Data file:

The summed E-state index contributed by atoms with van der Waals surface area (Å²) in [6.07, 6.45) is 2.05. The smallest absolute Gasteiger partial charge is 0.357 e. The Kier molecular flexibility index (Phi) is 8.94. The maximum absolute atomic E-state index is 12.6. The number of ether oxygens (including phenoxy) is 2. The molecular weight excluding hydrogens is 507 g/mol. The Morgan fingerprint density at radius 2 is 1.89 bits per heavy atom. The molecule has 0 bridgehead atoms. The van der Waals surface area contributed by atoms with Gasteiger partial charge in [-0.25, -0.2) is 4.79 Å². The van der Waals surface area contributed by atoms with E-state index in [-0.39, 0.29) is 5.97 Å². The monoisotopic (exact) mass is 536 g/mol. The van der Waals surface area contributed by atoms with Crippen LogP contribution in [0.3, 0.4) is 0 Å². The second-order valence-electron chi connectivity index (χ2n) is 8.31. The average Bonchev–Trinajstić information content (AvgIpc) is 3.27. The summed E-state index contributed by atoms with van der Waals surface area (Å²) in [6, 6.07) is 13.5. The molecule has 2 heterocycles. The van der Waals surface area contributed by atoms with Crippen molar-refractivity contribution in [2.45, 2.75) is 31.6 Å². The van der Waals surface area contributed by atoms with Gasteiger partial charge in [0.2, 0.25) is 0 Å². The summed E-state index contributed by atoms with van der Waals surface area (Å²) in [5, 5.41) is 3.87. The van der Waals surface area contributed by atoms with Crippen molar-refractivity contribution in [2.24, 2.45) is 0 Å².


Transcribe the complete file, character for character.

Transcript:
The summed E-state index contributed by atoms with van der Waals surface area (Å²) in [6.07, 6.45) is 2.05. The smallest absolute Gasteiger partial charge is 0.357 e. The Kier molecular flexibility index (Phi) is 8.94. The maximum absolute atomic E-state index is 12.6. The number of ether oxygens (including phenoxy) is 2. The molecular weight excluding hydrogens is 507 g/mol. The Morgan fingerprint density at radius 2 is 1.89 bits per heavy atom. The molecule has 0 bridgehead atoms. The van der Waals surface area contributed by atoms with Gasteiger partial charge in [-0.25, -0.2) is 4.79 Å². The van der Waals surface area contributed by atoms with E-state index in [-0.39, 0.29) is 5.97 Å². The monoisotopic (exact) mass is 536 g/mol. The van der Waals surface area contributed by atoms with Crippen LogP contribution in [0.3, 0.4) is 0 Å². The second-order valence-electron chi connectivity index (χ2n) is 8.31. The average Bonchev–Trinajstić information content (AvgIpc) is 3.27. The summed E-state index contributed by atoms with van der Waals surface area (Å²) in [6, 6.07) is 13.5. The molecule has 2 heterocycles. The van der Waals surface area contributed by atoms with Crippen molar-refractivity contribution in [2.45, 2.75) is 31.6 Å². The van der Waals surface area contributed by atoms with Gasteiger partial charge in [0.2, 0.25) is 0 Å². The summed E-state index contributed by atoms with van der Waals surface area (Å²) in [5, 5.41) is 3.87. The van der Waals surface area contributed by atoms with Crippen molar-refractivity contribution in [2.24, 2.45) is 0 Å².